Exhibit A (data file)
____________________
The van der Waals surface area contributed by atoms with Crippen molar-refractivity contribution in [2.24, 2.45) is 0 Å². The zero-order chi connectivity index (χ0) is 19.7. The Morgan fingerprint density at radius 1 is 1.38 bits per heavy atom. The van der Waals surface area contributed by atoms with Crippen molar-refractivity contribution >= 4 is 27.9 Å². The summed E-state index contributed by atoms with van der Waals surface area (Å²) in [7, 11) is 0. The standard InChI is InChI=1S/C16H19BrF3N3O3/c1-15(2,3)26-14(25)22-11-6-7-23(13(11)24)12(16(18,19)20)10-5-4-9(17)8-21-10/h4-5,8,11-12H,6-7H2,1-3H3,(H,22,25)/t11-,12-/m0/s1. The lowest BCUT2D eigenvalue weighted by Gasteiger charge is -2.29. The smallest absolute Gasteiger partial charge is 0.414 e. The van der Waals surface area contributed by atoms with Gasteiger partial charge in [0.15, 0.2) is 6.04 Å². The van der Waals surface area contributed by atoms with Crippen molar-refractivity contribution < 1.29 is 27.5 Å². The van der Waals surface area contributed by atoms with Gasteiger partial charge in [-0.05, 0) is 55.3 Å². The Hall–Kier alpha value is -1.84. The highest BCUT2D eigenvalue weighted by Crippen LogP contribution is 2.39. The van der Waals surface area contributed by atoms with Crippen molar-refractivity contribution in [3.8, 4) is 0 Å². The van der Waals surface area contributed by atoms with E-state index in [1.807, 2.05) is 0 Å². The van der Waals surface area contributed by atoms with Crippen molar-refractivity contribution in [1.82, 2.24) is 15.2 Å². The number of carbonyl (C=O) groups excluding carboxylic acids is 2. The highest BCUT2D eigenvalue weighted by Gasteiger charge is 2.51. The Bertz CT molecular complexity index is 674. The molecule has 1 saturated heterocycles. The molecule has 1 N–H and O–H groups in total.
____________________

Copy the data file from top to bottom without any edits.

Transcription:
The van der Waals surface area contributed by atoms with Crippen molar-refractivity contribution in [2.24, 2.45) is 0 Å². The zero-order chi connectivity index (χ0) is 19.7. The Morgan fingerprint density at radius 1 is 1.38 bits per heavy atom. The van der Waals surface area contributed by atoms with Crippen molar-refractivity contribution >= 4 is 27.9 Å². The summed E-state index contributed by atoms with van der Waals surface area (Å²) in [7, 11) is 0. The standard InChI is InChI=1S/C16H19BrF3N3O3/c1-15(2,3)26-14(25)22-11-6-7-23(13(11)24)12(16(18,19)20)10-5-4-9(17)8-21-10/h4-5,8,11-12H,6-7H2,1-3H3,(H,22,25)/t11-,12-/m0/s1. The lowest BCUT2D eigenvalue weighted by Gasteiger charge is -2.29. The smallest absolute Gasteiger partial charge is 0.414 e. The van der Waals surface area contributed by atoms with Gasteiger partial charge in [0.15, 0.2) is 6.04 Å². The van der Waals surface area contributed by atoms with Crippen molar-refractivity contribution < 1.29 is 27.5 Å². The van der Waals surface area contributed by atoms with Gasteiger partial charge in [-0.05, 0) is 55.3 Å². The Hall–Kier alpha value is -1.84. The highest BCUT2D eigenvalue weighted by Crippen LogP contribution is 2.39. The van der Waals surface area contributed by atoms with Crippen molar-refractivity contribution in [3.8, 4) is 0 Å². The van der Waals surface area contributed by atoms with E-state index in [1.807, 2.05) is 0 Å². The van der Waals surface area contributed by atoms with Crippen molar-refractivity contribution in [1.82, 2.24) is 15.2 Å². The number of carbonyl (C=O) groups excluding carboxylic acids is 2. The highest BCUT2D eigenvalue weighted by Gasteiger charge is 2.51. The Bertz CT molecular complexity index is 674. The molecule has 1 saturated heterocycles. The molecule has 1 N–H and O–H groups in total.